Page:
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Posted: January 23, 2008
FDA beginning to address nanotechnology regulatory concerns
(Nanowerk News) Hundreds of nanotechnology products, including foods, medicines and medical devices, now have reached
the market, and their number will grow exponentially in the years ahead.
But the main regulating body, the Food and Drug Administration, is just
beginning to address the unique issues presented by this groundbreaking
technology, according to an Insighter article, written by Beryl Lieff
Benderly, posted on the Food and Drug Law Institute's website,
In a July 2007 report, a special FDA nanotechnology task force
concluded that, while the agency has the capability to meet these
challenges, it needs to take specific action soon to get ready. However,
according to the Insighter article, FDA has not made public its plans for
responding to the task force report. "We are beginning the planning for the
priority activities defined in the task force report," FDA spokesperson
Crystal Rice told FDLI.
"FDA has not done much, if anything, publicly.... They are in an
information- gathering and internal assessment phase," said Julia A. Moore,
Deputy Director of the Project on Emerging Nanotechnologies at the Woodrow
Wilson International Center for Scholars (WWC) in Washington, D.C., during
an interview for the Insighter article. Nonetheless, "I'm very sure that
they are doing things. This is a high priority of [Commissioner Andrew] von
Eschenbach and the agency," she continued. "It's really a matter of making
sure that they have the resources and the expertise and... of taking a look
at their statues and ensuring that they are nano-ready."
Many "nano materials will turn out to be good and wonderful and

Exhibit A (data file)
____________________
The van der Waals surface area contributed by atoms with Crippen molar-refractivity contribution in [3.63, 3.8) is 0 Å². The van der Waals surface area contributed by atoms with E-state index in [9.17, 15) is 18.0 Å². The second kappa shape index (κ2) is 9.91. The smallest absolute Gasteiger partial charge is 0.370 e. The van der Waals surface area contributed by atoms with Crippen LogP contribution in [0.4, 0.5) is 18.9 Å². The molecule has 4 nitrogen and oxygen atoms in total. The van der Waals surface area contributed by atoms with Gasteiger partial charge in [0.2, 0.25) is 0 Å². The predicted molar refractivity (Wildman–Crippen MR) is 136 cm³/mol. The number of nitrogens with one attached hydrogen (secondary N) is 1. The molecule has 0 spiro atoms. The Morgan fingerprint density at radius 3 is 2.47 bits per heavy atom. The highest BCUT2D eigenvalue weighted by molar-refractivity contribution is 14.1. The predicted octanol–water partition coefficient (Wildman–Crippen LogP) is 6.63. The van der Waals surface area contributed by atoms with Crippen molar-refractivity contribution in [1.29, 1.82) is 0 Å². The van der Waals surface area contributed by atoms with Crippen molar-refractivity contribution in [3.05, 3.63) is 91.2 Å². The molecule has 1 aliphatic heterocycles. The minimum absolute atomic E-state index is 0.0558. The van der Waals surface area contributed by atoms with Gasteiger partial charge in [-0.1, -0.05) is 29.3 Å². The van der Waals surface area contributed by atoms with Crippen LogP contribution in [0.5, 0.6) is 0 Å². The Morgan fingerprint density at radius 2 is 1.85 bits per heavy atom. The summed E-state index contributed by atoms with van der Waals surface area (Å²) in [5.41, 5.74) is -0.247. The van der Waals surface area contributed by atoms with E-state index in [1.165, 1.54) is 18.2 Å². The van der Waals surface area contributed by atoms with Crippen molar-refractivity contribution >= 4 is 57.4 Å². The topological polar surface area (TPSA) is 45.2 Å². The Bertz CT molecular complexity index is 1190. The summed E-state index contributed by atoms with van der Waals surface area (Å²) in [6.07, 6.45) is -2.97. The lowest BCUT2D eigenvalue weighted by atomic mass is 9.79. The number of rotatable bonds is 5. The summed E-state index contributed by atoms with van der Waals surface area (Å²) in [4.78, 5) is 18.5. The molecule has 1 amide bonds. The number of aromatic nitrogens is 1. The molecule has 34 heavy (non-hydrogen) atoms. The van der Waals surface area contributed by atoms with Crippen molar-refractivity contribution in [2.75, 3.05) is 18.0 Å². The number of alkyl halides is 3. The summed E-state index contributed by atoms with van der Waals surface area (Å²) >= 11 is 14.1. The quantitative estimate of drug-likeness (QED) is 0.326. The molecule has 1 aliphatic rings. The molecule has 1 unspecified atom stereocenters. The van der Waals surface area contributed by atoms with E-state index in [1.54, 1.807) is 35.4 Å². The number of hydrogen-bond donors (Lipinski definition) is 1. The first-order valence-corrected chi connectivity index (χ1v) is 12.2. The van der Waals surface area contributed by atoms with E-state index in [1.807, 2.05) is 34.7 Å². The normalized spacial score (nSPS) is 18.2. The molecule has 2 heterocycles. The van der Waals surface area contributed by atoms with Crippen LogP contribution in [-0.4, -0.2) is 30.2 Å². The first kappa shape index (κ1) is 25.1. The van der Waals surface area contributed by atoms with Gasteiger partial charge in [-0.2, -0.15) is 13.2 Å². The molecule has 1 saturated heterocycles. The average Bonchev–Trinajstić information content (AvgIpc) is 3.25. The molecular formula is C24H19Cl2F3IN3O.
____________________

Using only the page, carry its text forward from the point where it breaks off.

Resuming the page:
beneficial," Moore said. Given the newness and complexity of nano
techniques and materials, however, "it would be unprecedented" if they did
not present some risks, she continued. Despite this, "there has not been
major investment" in looking for such risks, and FDA "needs to have the
resources and the capacity to explore them."
Other experts also question FDA's current nano preparedness. Regulating
the Products of Nanotechnology: Does FDA Have the Tools It Needs?, a report
by former FDA Deputy Commissioner for Policy Michael R. Taylor published in
2006 by the WWC nanotechnology project, states that "FDA is not 'nano
ready'" because "gaps exist in FDA's legal toolbox" and "FDA lacks
necessary resources." But, Taylor adds, "Even within its current authority
and resources, FDA can and should take some immediate steps to address the
first wave of nanotechnology products now entering the market, including
perhaps the most fundamental one of setting the criteria for determining
when a nanoscale material is 'new for legal and regulatory purposes' and
'new for safety evaluation purposes.'"
The Food and Drug Law Institute and the Woodrow Wilson Center Project
on Emerging Nanotechnologies, in partnership with Burdock Group and Arizona
State University, are sponsoring the 1st Annual Conference on
Nanotechnology Law, Regulation and Policy Feb. 28-29, in Washington, D.C.
Nanotechnology News and Small Times are offering marketing assistance in
the landmark meeting.
The full text of the Insighter piece is posted at http://www.fdli.org.
Founded in 1949, FDLI publishes the award-winning, peer-reviewed Food
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